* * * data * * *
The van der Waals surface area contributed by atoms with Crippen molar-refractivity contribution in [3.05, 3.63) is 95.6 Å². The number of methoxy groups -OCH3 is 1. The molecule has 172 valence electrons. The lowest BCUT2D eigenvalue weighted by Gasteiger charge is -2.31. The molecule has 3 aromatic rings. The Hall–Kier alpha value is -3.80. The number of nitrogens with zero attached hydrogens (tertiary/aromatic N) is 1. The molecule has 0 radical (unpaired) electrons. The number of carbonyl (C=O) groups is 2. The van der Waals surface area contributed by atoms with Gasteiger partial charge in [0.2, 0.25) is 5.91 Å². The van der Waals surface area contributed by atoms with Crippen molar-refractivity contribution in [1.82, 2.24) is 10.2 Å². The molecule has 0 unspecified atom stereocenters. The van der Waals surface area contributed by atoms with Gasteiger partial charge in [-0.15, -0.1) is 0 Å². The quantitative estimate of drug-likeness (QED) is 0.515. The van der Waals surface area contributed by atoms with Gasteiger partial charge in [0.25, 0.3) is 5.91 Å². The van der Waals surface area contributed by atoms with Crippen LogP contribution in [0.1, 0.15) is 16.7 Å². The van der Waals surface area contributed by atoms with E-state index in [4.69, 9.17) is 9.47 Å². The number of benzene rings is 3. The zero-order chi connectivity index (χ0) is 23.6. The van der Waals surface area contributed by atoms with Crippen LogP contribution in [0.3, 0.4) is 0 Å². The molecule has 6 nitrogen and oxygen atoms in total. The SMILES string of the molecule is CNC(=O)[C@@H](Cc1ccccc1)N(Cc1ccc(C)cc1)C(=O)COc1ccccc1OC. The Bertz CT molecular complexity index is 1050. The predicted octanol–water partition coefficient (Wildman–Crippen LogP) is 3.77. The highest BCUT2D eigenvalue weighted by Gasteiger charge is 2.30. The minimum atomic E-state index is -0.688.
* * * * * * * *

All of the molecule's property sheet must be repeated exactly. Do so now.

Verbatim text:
The van der Waals surface area contributed by atoms with Crippen molar-refractivity contribution in [3.05, 3.63) is 95.6 Å². The number of methoxy groups -OCH3 is 1. The molecule has 172 valence electrons. The lowest BCUT2D eigenvalue weighted by Gasteiger charge is -2.31. The molecule has 3 aromatic rings. The Hall–Kier alpha value is -3.80. The number of nitrogens with zero attached hydrogens (tertiary/aromatic N) is 1. The molecule has 0 radical (unpaired) electrons. The number of carbonyl (C=O) groups is 2. The van der Waals surface area contributed by atoms with Gasteiger partial charge in [0.2, 0.25) is 5.91 Å². The van der Waals surface area contributed by atoms with Crippen molar-refractivity contribution in [1.82, 2.24) is 10.2 Å². The molecule has 0 unspecified atom stereocenters. The van der Waals surface area contributed by atoms with Gasteiger partial charge in [-0.15, -0.1) is 0 Å². The quantitative estimate of drug-likeness (QED) is 0.515. The van der Waals surface area contributed by atoms with Gasteiger partial charge in [0.25, 0.3) is 5.91 Å². The van der Waals surface area contributed by atoms with Crippen LogP contribution in [0.1, 0.15) is 16.7 Å². The van der Waals surface area contributed by atoms with E-state index in [4.69, 9.17) is 9.47 Å². The number of benzene rings is 3. The zero-order chi connectivity index (χ0) is 23.6. The van der Waals surface area contributed by atoms with Crippen LogP contribution in [0.3, 0.4) is 0 Å². The molecule has 6 nitrogen and oxygen atoms in total. The SMILES string of the molecule is CNC(=O)[C@@H](Cc1ccccc1)N(Cc1ccc(C)cc1)C(=O)COc1ccccc1OC. The Bertz CT molecular complexity index is 1050. The predicted octanol–water partition coefficient (Wildman–Crippen LogP) is 3.77. The highest BCUT2D eigenvalue weighted by Gasteiger charge is 2.30. The minimum atomic E-state index is -0.688.